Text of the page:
As Ruth Bader Ginsburg's health started failing, she took the time to make plain what she wanted to see happen after her passing. "My most fervent wish is that I will not be replaced until a new president is installed," Ginsburg told her granddaughter in the days before her death.
Donald Trump didn't just announce his intention to ignore RBG's dying wish; he also questioned its validity. As we discussed yesterday, the president told Fox News, "I don't know that she said that." After suggesting his congressional Democratic detractors may have concocted the late justice's wishes, the president added, "It came out of the wind, it sounds so beautiful.... That came out of the wind."
Yesterday afternoon, a reporter asked the Republican why in the world he thinks this. He replied:
"Yeah, it just sounds to me like it would be somebody else. I don't believe -- it could be. It could be. And it might not be, too. Just too -- it was just too convenient."
Ginsburg's entire dying wish was a grand total of 17 words: "My most fervent wish is that I will not be replaced until a new president is installed." Trump, the noted constitutional scholar, known for carefully scrutinizing Supreme Court decisions in his free time, doesn't think the sentence "sounds" like Ginsburg.
What's more, I'm not at all sure what's "too convenient" about the late justice's sentiment. Clara Spera, Ginsburg's granddaughter, spoke to the BBC yesterday about what transpired.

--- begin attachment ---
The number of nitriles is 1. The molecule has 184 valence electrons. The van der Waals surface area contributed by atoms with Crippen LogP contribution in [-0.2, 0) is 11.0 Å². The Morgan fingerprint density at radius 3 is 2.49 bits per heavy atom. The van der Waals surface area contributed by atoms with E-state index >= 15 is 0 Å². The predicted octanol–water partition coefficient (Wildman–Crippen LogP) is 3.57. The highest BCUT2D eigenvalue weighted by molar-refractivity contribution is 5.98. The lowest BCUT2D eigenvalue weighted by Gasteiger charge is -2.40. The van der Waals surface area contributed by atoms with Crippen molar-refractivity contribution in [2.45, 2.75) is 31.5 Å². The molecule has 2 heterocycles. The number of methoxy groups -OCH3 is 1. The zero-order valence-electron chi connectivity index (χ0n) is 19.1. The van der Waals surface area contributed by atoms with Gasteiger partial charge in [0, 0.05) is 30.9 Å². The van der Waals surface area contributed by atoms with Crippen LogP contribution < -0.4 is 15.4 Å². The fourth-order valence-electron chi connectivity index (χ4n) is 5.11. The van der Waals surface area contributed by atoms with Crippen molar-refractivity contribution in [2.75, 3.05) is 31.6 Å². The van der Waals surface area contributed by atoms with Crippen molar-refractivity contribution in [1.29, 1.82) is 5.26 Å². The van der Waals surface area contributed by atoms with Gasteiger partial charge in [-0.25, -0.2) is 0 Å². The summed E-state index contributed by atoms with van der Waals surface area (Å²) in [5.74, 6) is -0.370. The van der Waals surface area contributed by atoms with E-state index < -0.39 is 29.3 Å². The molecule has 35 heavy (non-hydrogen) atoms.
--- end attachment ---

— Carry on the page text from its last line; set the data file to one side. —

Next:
"In the final days of her life, my grandmother and I spoke a lot about a lot of things, and I asked her if there was anything she wanted to say to the public, to anyone, that wasn't already out there and she said there was, and I pulled out my computer and she dictated the following sentence to me. She said, 'My most fervent wish is that I will not be replaced until a new president is installed.' And I read it back to her, she was very happy with that. And when I asked her, 'Is that it? Is there anything else you'd like to say?' She said. 'The rest of my work is a matter of public record,' so that was all she wanted to add."
For the president, this familial interaction strikes him as "just too convenient." I don't even know what those words mean in this context.
But circling back to our earlier coverage, I remain interested in the president inadvertently giving Ginsburg's dying wish added significance: Trump didn't say RBG's wishes were irrelevant; he suggested they're fake.
So let's go ahead and raise the unasked follow-up question: if Ginsburg's statement is legitimate, should lawmakers and White House officials give deference to her wishes?